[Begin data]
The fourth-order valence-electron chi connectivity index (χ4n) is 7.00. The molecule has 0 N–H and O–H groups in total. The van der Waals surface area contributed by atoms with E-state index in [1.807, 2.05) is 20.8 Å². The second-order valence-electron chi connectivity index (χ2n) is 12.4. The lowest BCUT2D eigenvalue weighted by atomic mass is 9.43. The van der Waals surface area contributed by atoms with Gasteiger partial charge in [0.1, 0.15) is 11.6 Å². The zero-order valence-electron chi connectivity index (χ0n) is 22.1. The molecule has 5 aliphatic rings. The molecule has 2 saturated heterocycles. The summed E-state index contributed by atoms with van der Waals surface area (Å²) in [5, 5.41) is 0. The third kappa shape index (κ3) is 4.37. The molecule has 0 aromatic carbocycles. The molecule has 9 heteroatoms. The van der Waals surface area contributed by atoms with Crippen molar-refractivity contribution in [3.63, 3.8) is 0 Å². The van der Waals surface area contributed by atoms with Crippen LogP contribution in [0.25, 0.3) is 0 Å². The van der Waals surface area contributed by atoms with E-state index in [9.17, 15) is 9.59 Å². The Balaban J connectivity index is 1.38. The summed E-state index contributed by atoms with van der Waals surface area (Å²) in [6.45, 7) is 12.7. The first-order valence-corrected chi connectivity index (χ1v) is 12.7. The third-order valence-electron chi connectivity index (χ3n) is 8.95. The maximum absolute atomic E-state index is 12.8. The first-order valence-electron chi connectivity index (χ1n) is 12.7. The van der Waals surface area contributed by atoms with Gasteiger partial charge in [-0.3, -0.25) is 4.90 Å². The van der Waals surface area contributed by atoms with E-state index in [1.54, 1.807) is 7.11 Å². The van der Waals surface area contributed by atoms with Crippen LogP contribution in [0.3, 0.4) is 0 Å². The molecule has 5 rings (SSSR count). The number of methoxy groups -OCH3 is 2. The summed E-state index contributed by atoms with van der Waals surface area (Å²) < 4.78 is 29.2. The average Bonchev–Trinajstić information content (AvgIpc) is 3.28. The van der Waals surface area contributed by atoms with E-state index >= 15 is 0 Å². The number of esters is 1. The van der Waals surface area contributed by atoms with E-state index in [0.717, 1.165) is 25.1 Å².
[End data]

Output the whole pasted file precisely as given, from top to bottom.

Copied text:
The fourth-order valence-electron chi connectivity index (χ4n) is 7.00. The molecule has 0 N–H and O–H groups in total. The van der Waals surface area contributed by atoms with E-state index in [1.807, 2.05) is 20.8 Å². The second-order valence-electron chi connectivity index (χ2n) is 12.4. The lowest BCUT2D eigenvalue weighted by atomic mass is 9.43. The van der Waals surface area contributed by atoms with Gasteiger partial charge in [0.1, 0.15) is 11.6 Å². The zero-order valence-electron chi connectivity index (χ0n) is 22.1. The molecule has 5 aliphatic rings. The molecule has 2 saturated heterocycles. The summed E-state index contributed by atoms with van der Waals surface area (Å²) in [5, 5.41) is 0. The third kappa shape index (κ3) is 4.37. The molecule has 0 aromatic carbocycles. The molecule has 9 heteroatoms. The van der Waals surface area contributed by atoms with Crippen molar-refractivity contribution in [3.63, 3.8) is 0 Å². The van der Waals surface area contributed by atoms with Crippen LogP contribution in [0.25, 0.3) is 0 Å². The van der Waals surface area contributed by atoms with E-state index in [9.17, 15) is 9.59 Å². The Balaban J connectivity index is 1.38. The summed E-state index contributed by atoms with van der Waals surface area (Å²) in [6.45, 7) is 12.7. The first-order valence-corrected chi connectivity index (χ1v) is 12.7. The third-order valence-electron chi connectivity index (χ3n) is 8.95. The maximum absolute atomic E-state index is 12.8. The first-order valence-electron chi connectivity index (χ1n) is 12.7. The van der Waals surface area contributed by atoms with Gasteiger partial charge in [-0.3, -0.25) is 4.90 Å². The van der Waals surface area contributed by atoms with E-state index in [1.54, 1.807) is 7.11 Å². The van der Waals surface area contributed by atoms with Crippen LogP contribution in [0.3, 0.4) is 0 Å². The molecule has 5 rings (SSSR count). The number of methoxy groups -OCH3 is 2. The summed E-state index contributed by atoms with van der Waals surface area (Å²) < 4.78 is 29.2. The average Bonchev–Trinajstić information content (AvgIpc) is 3.28. The van der Waals surface area contributed by atoms with E-state index >= 15 is 0 Å². The number of esters is 1. The van der Waals surface area contributed by atoms with E-state index in [0.717, 1.165) is 25.1 Å².